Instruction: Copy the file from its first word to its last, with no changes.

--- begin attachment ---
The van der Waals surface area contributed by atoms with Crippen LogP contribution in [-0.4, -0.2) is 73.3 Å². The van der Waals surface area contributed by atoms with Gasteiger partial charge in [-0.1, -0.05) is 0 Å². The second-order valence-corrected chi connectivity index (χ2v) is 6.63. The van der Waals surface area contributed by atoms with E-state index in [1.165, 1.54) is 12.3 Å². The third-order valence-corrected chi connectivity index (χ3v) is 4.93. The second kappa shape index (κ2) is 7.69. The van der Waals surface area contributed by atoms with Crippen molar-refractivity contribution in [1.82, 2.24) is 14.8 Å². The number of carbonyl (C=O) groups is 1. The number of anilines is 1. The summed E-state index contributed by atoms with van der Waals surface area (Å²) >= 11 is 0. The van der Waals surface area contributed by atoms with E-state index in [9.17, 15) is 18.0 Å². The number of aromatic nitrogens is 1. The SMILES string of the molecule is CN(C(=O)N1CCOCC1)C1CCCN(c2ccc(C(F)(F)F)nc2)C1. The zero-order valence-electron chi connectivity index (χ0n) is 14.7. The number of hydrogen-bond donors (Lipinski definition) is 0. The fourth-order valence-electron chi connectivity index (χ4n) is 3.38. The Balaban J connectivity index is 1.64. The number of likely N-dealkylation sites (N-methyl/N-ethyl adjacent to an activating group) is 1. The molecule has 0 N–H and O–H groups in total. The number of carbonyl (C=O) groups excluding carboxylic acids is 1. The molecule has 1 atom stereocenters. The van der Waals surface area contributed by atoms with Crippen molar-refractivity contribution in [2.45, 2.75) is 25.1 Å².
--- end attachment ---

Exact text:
The van der Waals surface area contributed by atoms with Crippen LogP contribution in [-0.4, -0.2) is 73.3 Å². The van der Waals surface area contributed by atoms with Gasteiger partial charge in [-0.1, -0.05) is 0 Å². The second-order valence-corrected chi connectivity index (χ2v) is 6.63. The van der Waals surface area contributed by atoms with E-state index in [1.165, 1.54) is 12.3 Å². The third-order valence-corrected chi connectivity index (χ3v) is 4.93. The second kappa shape index (κ2) is 7.69. The van der Waals surface area contributed by atoms with Crippen molar-refractivity contribution in [1.82, 2.24) is 14.8 Å². The number of carbonyl (C=O) groups is 1. The number of anilines is 1. The summed E-state index contributed by atoms with van der Waals surface area (Å²) >= 11 is 0. The van der Waals surface area contributed by atoms with E-state index in [9.17, 15) is 18.0 Å². The number of aromatic nitrogens is 1. The SMILES string of the molecule is CN(C(=O)N1CCOCC1)C1CCCN(c2ccc(C(F)(F)F)nc2)C1. The zero-order valence-electron chi connectivity index (χ0n) is 14.7. The number of hydrogen-bond donors (Lipinski definition) is 0. The fourth-order valence-electron chi connectivity index (χ4n) is 3.38. The Balaban J connectivity index is 1.64. The number of likely N-dealkylation sites (N-methyl/N-ethyl adjacent to an activating group) is 1. The molecule has 0 N–H and O–H groups in total. The number of carbonyl (C=O) groups excluding carboxylic acids is 1. The molecule has 1 atom stereocenters. The van der Waals surface area contributed by atoms with Crippen molar-refractivity contribution in [2.45, 2.75) is 25.1 Å².